Bringing home a new puppy into your family is a time of celebration and welcoming your new canine best friend into your life. The last thing any new puppy parent wants to hear is a devastating diagnosis of Parvovirus. So what are the basic facts we need to know about Parvovirus?

What is Parvovirus?

Parvovirus (more commonly referred to as just parvo) has been around since the 1970’s. It is found in the environment, it is very hard to kill and the virus itself is shed in very large numbers in infected animals stool. This virus can survive for many months in the soil so in essence, there are little to no areas that aren’t contaminated unless disinfected regularly.

How does Parvo affect my puppy?

Dogs are usually affected between the ages of 6 weeks and 6 months. Infected dogs don’t show any clinical signs for 3-7 days after infection. The virus targets and kills rapidly dividing cells in the puppy’s body, most importantly the bone marrow and the cells found in the intestinal lining.The white blood cell drops due to the affected bone marrow and now there is no little to no defense against the virus and secondary infections.

The GI tract is heavily affected and can no longer absorb fluid and nutrients. The barrier between the GI tract and the blood is also affected and secondary bacteria enter the body and widespread infection occurs.

Parvovirus kills dogs by either shock due to dehydration or sepsis due to overwhelming infection.

Clinical sings of Parvovirus include:

* Bloody diarrhea 
* Vomiting* Fever 
* Lethargy 
* Anorexia 
* Weight loss 
* Weakness 
* Dehydration 
* Depression

Is Parvovirus treatable?

Survival of this terrible virus is possible. Aggressive care provided quickly in the course of the disease increases the chances of survival drastically. An infected puppy requires IV fluids to correct dehydration and provide a source of fluid and calorie support since these puppies are often vomiting and unable to eat and drink on their own.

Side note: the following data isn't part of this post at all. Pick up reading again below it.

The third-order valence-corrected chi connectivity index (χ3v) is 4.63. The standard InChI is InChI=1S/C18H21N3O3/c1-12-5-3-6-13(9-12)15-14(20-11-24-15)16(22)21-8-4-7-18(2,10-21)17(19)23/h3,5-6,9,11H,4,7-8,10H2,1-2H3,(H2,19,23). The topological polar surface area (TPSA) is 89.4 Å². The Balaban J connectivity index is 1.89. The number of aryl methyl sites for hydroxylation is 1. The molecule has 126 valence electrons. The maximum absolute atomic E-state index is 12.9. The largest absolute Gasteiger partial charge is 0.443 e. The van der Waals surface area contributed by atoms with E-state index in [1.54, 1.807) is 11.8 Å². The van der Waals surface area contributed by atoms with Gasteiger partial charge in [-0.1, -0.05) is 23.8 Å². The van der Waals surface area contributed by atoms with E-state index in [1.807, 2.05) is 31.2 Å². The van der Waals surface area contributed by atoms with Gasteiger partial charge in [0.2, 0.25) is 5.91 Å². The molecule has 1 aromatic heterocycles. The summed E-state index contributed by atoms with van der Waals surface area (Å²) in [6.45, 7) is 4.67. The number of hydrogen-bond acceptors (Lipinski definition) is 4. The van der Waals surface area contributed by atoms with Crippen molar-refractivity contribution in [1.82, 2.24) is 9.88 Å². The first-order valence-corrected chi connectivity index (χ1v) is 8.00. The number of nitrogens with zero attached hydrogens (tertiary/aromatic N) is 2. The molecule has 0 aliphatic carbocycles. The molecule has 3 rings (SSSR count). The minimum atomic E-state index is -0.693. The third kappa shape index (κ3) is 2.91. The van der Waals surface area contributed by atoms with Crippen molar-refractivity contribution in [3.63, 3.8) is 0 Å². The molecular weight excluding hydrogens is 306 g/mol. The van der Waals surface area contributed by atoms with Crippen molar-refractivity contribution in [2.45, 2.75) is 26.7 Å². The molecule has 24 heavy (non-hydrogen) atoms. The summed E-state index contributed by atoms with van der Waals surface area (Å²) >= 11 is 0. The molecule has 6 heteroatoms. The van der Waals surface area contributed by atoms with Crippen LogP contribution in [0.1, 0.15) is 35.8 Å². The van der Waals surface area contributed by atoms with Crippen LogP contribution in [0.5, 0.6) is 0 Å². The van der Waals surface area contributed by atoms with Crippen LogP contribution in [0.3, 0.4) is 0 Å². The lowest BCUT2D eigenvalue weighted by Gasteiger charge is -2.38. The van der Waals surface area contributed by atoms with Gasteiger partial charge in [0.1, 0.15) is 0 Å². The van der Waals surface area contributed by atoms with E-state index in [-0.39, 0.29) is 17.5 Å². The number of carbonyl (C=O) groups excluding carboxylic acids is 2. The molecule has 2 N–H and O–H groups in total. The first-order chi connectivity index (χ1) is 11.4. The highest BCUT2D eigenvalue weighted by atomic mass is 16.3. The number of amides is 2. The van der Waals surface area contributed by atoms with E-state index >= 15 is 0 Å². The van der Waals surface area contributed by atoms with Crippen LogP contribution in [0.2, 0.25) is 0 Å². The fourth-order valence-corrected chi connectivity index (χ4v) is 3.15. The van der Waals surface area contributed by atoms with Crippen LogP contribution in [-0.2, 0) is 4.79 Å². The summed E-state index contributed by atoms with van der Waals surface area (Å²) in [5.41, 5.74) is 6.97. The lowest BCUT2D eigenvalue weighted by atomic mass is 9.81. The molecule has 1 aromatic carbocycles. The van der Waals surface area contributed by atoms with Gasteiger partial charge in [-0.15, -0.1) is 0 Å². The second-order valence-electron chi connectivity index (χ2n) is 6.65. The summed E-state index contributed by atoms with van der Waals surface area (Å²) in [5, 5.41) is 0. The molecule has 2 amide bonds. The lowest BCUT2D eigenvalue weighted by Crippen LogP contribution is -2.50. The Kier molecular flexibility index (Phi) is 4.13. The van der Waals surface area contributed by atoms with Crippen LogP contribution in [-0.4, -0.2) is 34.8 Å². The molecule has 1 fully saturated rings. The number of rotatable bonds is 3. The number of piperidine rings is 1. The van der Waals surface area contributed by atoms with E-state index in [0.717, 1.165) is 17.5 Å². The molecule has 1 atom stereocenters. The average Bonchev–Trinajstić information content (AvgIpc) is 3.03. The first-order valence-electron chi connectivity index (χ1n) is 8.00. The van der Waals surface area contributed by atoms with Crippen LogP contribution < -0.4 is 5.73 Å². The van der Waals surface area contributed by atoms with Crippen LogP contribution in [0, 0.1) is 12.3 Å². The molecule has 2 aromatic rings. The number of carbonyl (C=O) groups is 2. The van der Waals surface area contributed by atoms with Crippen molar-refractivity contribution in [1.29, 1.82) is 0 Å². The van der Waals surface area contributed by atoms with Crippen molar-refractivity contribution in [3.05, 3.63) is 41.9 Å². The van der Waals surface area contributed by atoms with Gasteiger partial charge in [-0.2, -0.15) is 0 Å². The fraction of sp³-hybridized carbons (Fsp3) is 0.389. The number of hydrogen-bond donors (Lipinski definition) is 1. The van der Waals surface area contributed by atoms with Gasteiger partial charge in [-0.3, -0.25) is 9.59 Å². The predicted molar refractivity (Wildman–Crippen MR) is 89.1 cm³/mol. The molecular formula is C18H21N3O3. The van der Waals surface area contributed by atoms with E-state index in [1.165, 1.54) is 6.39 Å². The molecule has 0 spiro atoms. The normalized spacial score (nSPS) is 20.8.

IV antibiotics are given to prevent and treat secondary infection in the GI tract. Anti-nausea medications, and gastroprotectants are given to help control vomiting and help to repair some of the intestinal damage done by the virus.

Lastly, plasma, which blood component can be given as a transfusion to an infected dog. This can provide proteins for healing and even short term antibodies to help fight the infection.

How do I protect my new puppy from Parvovirus?

Prevention is KEY! A fully vaccinated puppy’s risk of contracting parvovirus is drastically reduced. Puppies naturally gain immunity via their mother’s milk, so it is important that the mother be fully vaccinated as well. Over time, the maternal antibody protection decreases and we administer vaccinations to allow the puppy to create their own antibodies. This cannot be done with only one injection, however, so it is VERY important that your puppy complete his/her vaccination series. This is usually done between 7-16 weeks.

Ideally, your pet should not have interaction with any unvaccinated dogs or communal environments such as dog parks, doggy day care or pet stores until they have completed their vaccines around the age of 16 weeks.

Decontamination of an infected area is very difficult and requires a 1:30 dilution of bleach with water and a contact time of 10 minutes. Often there are materials that cannot be decontaminated and the parvovirus can survive for months. Due to this, it is important to never introduce a young puppy to an area that hasn’t been properly decontaminated as the risk of infection is quite high.

Understanding what parvovirus is, how it spreads, the clinical signs, treatment and most importantly prevention of parvo in puppies will help to keep your puppy safe.

For more information about parvovirus, talk to your veterinarian.